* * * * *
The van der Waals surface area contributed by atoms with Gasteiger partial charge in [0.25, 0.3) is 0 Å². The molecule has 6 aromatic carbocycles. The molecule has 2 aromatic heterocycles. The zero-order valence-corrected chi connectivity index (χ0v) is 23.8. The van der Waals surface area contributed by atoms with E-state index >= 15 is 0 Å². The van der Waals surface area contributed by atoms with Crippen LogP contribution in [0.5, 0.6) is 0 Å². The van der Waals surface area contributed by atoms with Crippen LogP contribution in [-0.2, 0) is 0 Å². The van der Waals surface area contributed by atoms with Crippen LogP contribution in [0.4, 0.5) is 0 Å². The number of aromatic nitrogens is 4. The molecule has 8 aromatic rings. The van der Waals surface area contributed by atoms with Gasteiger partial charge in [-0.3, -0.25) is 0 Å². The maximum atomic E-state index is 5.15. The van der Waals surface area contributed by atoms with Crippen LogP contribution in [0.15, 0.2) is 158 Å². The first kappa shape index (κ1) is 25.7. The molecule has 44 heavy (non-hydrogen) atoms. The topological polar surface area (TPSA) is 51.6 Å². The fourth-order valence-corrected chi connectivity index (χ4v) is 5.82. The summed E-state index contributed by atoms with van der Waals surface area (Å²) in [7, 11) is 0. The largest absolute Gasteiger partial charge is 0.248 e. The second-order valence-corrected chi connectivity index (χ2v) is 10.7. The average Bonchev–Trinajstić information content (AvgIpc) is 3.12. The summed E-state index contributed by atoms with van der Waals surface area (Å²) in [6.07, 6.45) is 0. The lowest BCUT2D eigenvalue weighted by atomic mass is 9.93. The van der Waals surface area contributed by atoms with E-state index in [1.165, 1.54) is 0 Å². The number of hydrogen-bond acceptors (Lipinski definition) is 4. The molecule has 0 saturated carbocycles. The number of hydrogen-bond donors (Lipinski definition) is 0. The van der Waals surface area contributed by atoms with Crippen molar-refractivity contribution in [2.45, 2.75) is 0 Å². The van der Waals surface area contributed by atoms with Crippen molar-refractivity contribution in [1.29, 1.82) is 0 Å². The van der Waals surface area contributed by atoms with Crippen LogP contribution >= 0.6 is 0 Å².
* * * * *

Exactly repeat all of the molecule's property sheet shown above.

The van der Waals surface area contributed by atoms with Gasteiger partial charge in [0.25, 0.3) is 0 Å². The molecule has 6 aromatic carbocycles. The molecule has 2 aromatic heterocycles. The zero-order valence-corrected chi connectivity index (χ0v) is 23.8. The van der Waals surface area contributed by atoms with E-state index >= 15 is 0 Å². The van der Waals surface area contributed by atoms with Crippen LogP contribution in [0.5, 0.6) is 0 Å². The van der Waals surface area contributed by atoms with Crippen LogP contribution in [-0.2, 0) is 0 Å². The van der Waals surface area contributed by atoms with Crippen LogP contribution in [0.4, 0.5) is 0 Å². The number of aromatic nitrogens is 4. The molecule has 8 aromatic rings. The van der Waals surface area contributed by atoms with Gasteiger partial charge in [-0.3, -0.25) is 0 Å². The maximum atomic E-state index is 5.15. The van der Waals surface area contributed by atoms with Crippen LogP contribution in [0.15, 0.2) is 158 Å². The first kappa shape index (κ1) is 25.7. The molecule has 44 heavy (non-hydrogen) atoms. The topological polar surface area (TPSA) is 51.6 Å². The fourth-order valence-corrected chi connectivity index (χ4v) is 5.82. The summed E-state index contributed by atoms with van der Waals surface area (Å²) in [7, 11) is 0. The largest absolute Gasteiger partial charge is 0.248 e. The second-order valence-corrected chi connectivity index (χ2v) is 10.7. The average Bonchev–Trinajstić information content (AvgIpc) is 3.12. The summed E-state index contributed by atoms with van der Waals surface area (Å²) in [6.07, 6.45) is 0. The lowest BCUT2D eigenvalue weighted by atomic mass is 9.93. The van der Waals surface area contributed by atoms with E-state index in [1.165, 1.54) is 0 Å². The number of hydrogen-bond acceptors (Lipinski definition) is 4. The molecule has 0 saturated carbocycles. The number of hydrogen-bond donors (Lipinski definition) is 0. The van der Waals surface area contributed by atoms with Crippen molar-refractivity contribution in [2.45, 2.75) is 0 Å². The van der Waals surface area contributed by atoms with Crippen molar-refractivity contribution in [1.29, 1.82) is 0 Å². The van der Waals surface area contributed by atoms with Crippen LogP contribution >= 0.6 is 0 Å².